In recent years, budget cuts and caps on a program that eventually touches almost all us have resulted in service cuts for the American people.
Here are the bullet points from the Center, a progressive think tank:
- “Budget cuts forced SSA to impose a hiring freeze in 2011, which led to a deterioration in SSA phone service that the agency has only partially reversed. In 2016, the average caller to SSA’s 800 number can expect to spend over 15 minutes on hold, and nearly 10 percent of callers will receive busy signals.
- “The cuts also affected SSA field offices, where people can apply for benefits, replace lost Social Security cards, or report name changes (due to a marriage or divorce, for example). SSA has closed 64 field offices and 533 mobile offices since 2010 and reduced hours at remaining offices. Before the budget cuts, more than 90 percent of applicants could schedule an appointment within three weeks; by 2015, fewer than half could.
- “During the Great Recession, the number of Disability Insurance (DI) applications — and rejections — rose dramatically, yet SSA lacked the resources to keep up with appeals from rejected applicants. The average wait for a hearing rose from 360 to 540 days between 2011 and 2016. The number of applicants awaiting a hearing has risen to over 1 million, an all-time high.
- “Lack of adequate staff forced SSA to delay critical behind-the-scenes work necessary to pay benefits accurately and on time, such as awarding widows’ benefits when their spouses die and adjusting benefits for early retirees and disabled workers with earnings. Beneficiaries wait an average of four months for SSA to complete these tasks.”
SSA doesn’t dodge the reality of its falling service. An SSA statement said the agency succeeds in its mission when “we receive predictable and sustained funding.” For several years, however, its budget has “hindered our ability to completely fulfill our mission. With limited resources and the demand for our services at historically high levels, we have had to make tough choices and trade-offs.”
Despite the service cuts, Sen. Roy Blunt (R-Mo.), chairman of the Senate Appropriations labor, health and human services, and education subcommittee, takes a different view. “SSA’s workloads are increasing as more baby boomers approach retirement age,” said a statement from his office, “but their administrative budget has significantly increased too.”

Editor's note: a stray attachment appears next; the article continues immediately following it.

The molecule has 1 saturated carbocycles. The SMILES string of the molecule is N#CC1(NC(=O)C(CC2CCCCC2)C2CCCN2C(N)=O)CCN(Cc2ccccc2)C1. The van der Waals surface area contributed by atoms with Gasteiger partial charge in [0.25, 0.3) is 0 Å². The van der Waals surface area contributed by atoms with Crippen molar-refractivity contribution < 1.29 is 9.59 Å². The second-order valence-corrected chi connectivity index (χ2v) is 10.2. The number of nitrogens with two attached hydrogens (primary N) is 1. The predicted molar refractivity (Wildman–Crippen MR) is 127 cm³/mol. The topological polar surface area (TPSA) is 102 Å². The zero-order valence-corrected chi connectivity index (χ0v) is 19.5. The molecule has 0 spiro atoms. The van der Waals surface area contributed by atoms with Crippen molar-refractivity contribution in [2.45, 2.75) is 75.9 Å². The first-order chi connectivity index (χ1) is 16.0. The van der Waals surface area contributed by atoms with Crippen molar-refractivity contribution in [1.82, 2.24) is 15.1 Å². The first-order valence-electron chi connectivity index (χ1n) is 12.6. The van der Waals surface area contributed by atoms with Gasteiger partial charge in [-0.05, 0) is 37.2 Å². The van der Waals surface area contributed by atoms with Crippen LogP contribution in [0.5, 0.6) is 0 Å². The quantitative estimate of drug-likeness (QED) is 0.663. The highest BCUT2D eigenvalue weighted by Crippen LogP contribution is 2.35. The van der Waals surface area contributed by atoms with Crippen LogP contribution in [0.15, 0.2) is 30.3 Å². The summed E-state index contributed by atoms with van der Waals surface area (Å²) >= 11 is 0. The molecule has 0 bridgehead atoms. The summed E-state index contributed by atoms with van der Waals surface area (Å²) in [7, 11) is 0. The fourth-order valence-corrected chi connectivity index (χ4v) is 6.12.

The increases aren’t that significant, according to Kathleen Romig, the senior policy analyst at the Center who wrote the report. She said the increase approved Thursday by the full committee is not enough to keep pace with inflation and “would continue squeezing the Social Security Administration.”
SSA says its administrative costs are just 1.3 percent of benefit payments, so those looking for fat won’t find much.
The cuts have a widespread impact, because “nearly every American comes to SSA at some point — either in person, on the phone, or through its expanding online services — and they do so at the best and worst moments of their lives,” Romig’s report said. “They use SSA services when they have a baby, get married, or start a new job. They depend on SSA staff to help them when they face a life-altering disability, the death of a spouse or parent, or decisions about financing their retirement years. They expect excellent service and — importantly — they have paid for it.”
The federal employees who provide SSA services can get hit twice by the cuts. Once when staffing levels are cut and again when they, as clients, have to endure poor service like everyone else.
“One reason for the widespread support of the Social Security program is that citizens know they will receive their benefit check on time and can rely on a network of well-trained field office staff to answer a question or solve a problem that might arise,” said Witold Skwierczynski, president of the Social Security Council of the American Federation of Government Employees. “All of this is placed in jeopardy by unnecessary, unjustified and inappropriate reductions in their budget.”